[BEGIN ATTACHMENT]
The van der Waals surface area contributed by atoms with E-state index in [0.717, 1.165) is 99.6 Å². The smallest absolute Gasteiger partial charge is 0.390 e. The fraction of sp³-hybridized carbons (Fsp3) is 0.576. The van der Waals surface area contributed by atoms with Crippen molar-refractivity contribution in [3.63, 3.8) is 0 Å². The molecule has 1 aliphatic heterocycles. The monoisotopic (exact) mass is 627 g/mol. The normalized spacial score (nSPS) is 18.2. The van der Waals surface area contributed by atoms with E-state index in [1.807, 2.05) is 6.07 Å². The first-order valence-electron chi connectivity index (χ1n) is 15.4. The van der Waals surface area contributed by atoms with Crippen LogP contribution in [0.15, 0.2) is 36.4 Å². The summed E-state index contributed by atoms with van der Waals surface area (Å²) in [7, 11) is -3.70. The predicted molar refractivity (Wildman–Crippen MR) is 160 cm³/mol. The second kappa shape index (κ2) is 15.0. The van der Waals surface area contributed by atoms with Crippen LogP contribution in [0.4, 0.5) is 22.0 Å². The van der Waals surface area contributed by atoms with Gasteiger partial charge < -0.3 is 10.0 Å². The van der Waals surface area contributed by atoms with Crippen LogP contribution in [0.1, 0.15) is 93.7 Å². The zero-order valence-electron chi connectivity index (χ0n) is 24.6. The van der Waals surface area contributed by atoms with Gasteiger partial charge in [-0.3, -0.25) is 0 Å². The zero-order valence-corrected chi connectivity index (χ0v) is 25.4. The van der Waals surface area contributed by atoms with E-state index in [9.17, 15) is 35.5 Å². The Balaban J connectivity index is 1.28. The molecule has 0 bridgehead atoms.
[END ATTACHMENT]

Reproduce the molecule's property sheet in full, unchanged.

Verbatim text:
The van der Waals surface area contributed by atoms with E-state index in [0.717, 1.165) is 99.6 Å². The smallest absolute Gasteiger partial charge is 0.390 e. The fraction of sp³-hybridized carbons (Fsp3) is 0.576. The van der Waals surface area contributed by atoms with Crippen molar-refractivity contribution in [3.63, 3.8) is 0 Å². The molecule has 1 aliphatic heterocycles. The monoisotopic (exact) mass is 627 g/mol. The normalized spacial score (nSPS) is 18.2. The van der Waals surface area contributed by atoms with E-state index in [1.807, 2.05) is 6.07 Å². The first-order valence-electron chi connectivity index (χ1n) is 15.4. The van der Waals surface area contributed by atoms with Crippen LogP contribution in [0.15, 0.2) is 36.4 Å². The summed E-state index contributed by atoms with van der Waals surface area (Å²) in [7, 11) is -3.70. The predicted molar refractivity (Wildman–Crippen MR) is 160 cm³/mol. The second kappa shape index (κ2) is 15.0. The van der Waals surface area contributed by atoms with Crippen LogP contribution in [0.4, 0.5) is 22.0 Å². The van der Waals surface area contributed by atoms with Gasteiger partial charge < -0.3 is 10.0 Å². The van der Waals surface area contributed by atoms with Crippen LogP contribution in [0.1, 0.15) is 93.7 Å². The zero-order valence-electron chi connectivity index (χ0n) is 24.6. The van der Waals surface area contributed by atoms with Gasteiger partial charge in [-0.3, -0.25) is 0 Å². The zero-order valence-corrected chi connectivity index (χ0v) is 25.4. The van der Waals surface area contributed by atoms with E-state index in [9.17, 15) is 35.5 Å². The Balaban J connectivity index is 1.28. The molecule has 0 bridgehead atoms.